Blood Pressure: HEDIS Results During COVID
November 30, 2021 · NCQA Communications
Control of high blood pressure reached 2-year lows for enrollees in commercial, Medicaid and Medicare health plans in 2020, NCQA leaders announced during Episode 10 of our “Future of HEDIS” webinar series.
The Controlling High Blood Pressure measure was one of seven HEDIS measures presented by Sarah Shih, NCQA Assistant Vice President for Research and Analysis.
The bar graph above shows statistically significant performance drops in the Controlling High Blood Pressure measure. Fewer people in commercial, Medicaid and Medicare plans had their blood pressure under control in 2020—the first year of the pandemic—than in 2018.
NCQA updated HEDIS reporting policies in response to the pandemic; for example, to meet our Controlling High Blood Pressure measure, patients’ blood pressure may now be taken with a remote monitoring blood pressure cuff or in a physician’s office.
Why This Measure Matters
Almost half of American adults have high blood pressure. Controlling it reduces the risk of heart disease and stroke, two leading causes of death.
Closure of gyms and other places where people exercise may have made it harder for many people to manage their blood pressure during the pandemic. In addition, restrictions on in-person doctor visits have been a barrier to care.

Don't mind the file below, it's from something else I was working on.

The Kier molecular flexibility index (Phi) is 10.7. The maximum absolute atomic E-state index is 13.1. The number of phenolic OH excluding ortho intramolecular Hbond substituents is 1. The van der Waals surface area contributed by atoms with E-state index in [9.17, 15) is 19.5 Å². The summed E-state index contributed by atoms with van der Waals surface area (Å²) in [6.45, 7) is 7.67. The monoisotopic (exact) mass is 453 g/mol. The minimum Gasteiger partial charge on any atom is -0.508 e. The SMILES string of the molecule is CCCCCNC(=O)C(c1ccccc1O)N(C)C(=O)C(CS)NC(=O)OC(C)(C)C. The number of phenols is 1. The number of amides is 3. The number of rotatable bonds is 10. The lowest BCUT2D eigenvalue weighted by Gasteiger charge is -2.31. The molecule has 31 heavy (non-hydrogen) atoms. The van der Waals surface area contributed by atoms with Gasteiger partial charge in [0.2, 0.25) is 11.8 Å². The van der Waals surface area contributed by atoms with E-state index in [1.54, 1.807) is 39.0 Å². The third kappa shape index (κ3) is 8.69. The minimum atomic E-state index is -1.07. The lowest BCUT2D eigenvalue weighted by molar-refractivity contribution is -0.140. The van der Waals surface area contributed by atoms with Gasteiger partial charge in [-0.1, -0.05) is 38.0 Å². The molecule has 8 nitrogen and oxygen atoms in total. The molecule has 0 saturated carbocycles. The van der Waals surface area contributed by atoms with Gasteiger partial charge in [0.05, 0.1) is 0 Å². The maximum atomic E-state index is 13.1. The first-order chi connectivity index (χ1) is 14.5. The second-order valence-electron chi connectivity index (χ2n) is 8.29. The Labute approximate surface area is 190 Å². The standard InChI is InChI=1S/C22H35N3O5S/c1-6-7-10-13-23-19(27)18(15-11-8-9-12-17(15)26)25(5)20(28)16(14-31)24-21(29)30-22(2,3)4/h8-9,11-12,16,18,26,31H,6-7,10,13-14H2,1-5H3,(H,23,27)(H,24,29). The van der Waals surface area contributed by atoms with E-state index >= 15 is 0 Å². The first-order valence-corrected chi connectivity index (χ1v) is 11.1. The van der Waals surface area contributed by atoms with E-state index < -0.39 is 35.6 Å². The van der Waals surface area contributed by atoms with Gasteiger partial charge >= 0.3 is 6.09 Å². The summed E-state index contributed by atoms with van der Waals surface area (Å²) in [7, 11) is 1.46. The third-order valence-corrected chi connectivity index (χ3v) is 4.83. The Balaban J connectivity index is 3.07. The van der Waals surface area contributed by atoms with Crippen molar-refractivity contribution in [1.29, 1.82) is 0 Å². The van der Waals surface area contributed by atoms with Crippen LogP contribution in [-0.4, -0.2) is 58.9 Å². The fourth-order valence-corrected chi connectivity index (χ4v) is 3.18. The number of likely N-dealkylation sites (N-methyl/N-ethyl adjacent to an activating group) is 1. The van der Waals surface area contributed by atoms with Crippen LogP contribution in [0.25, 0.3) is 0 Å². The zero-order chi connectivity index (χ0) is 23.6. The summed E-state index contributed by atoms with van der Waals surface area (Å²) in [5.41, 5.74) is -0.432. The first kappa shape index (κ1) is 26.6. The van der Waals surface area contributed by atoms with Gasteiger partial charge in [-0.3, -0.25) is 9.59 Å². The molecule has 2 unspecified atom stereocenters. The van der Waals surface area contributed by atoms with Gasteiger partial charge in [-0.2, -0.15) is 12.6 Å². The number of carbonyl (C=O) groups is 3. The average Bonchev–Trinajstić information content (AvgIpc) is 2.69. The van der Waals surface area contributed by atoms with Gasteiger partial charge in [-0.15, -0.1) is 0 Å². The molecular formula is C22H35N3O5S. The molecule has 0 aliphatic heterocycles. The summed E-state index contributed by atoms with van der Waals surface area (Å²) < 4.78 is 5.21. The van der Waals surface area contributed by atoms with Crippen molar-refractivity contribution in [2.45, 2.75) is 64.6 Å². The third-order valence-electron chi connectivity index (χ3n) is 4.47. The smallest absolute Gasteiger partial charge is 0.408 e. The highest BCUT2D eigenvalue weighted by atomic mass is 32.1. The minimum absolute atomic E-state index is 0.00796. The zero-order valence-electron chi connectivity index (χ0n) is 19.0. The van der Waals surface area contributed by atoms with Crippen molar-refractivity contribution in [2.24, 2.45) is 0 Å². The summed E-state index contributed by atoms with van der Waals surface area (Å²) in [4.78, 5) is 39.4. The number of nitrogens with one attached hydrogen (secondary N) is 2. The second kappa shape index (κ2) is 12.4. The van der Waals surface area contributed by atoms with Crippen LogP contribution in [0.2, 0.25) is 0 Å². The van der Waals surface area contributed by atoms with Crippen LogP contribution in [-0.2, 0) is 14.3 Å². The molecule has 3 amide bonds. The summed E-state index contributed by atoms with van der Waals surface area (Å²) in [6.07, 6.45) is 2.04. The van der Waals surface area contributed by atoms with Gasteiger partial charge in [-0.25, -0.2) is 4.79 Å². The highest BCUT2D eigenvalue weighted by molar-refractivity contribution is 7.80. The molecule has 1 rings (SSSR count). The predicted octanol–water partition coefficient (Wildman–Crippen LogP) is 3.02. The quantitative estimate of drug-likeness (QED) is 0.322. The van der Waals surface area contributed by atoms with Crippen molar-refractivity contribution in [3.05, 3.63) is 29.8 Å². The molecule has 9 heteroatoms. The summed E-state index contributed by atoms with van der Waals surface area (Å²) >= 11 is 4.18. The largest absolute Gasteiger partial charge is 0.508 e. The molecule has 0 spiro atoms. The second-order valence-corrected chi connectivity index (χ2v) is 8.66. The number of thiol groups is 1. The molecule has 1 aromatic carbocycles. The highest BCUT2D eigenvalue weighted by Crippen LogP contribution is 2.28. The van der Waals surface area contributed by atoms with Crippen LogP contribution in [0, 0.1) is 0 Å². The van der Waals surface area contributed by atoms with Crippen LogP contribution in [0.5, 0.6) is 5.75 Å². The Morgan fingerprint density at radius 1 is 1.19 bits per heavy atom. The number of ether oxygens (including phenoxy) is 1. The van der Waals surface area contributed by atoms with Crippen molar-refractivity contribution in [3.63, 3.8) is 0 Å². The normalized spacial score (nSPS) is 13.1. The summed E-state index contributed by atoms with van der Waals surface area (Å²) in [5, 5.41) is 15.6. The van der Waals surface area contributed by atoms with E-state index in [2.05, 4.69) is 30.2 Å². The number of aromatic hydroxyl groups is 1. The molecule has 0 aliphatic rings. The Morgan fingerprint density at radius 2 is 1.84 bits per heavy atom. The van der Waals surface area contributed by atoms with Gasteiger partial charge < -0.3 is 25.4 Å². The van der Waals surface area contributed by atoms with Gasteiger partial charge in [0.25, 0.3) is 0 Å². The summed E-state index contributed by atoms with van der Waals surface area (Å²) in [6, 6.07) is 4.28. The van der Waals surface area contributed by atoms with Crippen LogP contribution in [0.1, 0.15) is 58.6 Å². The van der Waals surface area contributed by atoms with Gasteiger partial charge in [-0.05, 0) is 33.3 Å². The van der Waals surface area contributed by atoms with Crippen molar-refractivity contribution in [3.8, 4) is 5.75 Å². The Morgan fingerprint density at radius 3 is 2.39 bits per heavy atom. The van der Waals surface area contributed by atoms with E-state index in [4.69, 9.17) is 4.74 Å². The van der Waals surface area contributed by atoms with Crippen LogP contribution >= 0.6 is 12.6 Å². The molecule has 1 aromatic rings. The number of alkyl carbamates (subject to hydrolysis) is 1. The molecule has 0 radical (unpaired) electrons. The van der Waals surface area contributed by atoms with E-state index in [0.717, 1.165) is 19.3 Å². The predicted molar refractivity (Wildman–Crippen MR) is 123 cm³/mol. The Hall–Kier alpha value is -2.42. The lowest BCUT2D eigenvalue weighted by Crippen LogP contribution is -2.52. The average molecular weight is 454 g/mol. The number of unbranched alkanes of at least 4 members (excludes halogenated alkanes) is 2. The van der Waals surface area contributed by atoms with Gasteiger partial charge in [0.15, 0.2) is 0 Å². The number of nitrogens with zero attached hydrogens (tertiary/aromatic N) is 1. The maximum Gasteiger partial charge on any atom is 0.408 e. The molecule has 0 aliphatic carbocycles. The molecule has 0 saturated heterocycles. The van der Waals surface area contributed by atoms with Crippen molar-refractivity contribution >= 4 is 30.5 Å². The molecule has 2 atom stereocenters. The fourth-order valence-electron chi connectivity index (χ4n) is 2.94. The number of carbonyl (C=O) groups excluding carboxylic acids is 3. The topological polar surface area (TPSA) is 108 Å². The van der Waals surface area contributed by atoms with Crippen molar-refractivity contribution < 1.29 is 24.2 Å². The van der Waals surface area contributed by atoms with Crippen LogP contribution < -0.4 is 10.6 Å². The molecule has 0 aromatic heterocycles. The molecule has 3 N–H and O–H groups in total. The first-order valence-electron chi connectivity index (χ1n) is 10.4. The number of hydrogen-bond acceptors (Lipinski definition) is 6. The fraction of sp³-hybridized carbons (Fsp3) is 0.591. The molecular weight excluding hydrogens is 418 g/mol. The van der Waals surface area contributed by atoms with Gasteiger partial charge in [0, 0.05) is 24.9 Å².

But controlling high blood pressure has taken on new importance: Hypertension increases the risk of severe COVID infection and complications.
What Can Be Done?
Health plans can help enrollees control their blood pressure during the pandemic by:
- Updating remote-access policies. Relax requirements that people renew prescriptions in person, or allow 90-day prescriptions rather than the standard 30-day limit.
- Offering remote monitoring equipment. Give members remote monitoring cuffs and user-friendly instructions for using them.
- Teach patients creative ways to exercise and manage their diet. Use video or printed materials to teach members how to stay active at home and eat right. The Blood Pressure Improvement Program, developed by the American Medical Association and American Heart Association, is an example.
- Giving vulnerable populations extra help. Complex patients, economically disadvantaged enrollees and those who don’t speak English may need special help. Consider expanding telephone support to include languages spoken in the enrollee population and offering health educators to enrollees who need them.
The Blood Pressure Bottom Line
Our Controlling High Blood Pressure measure:
- Is perennially important.
- Had troubling, statistically significant declines across all product lines in the first year of the pandemic.
- Will be one of the first HEDIS measures whose performance we assess for measurement year 2021.
To see these and other HEDIS MY 2020 results, see our Future of HEDIS webinar series. Scroll to Webinar Archives and select Episode 10: HEDIS During and After COVID.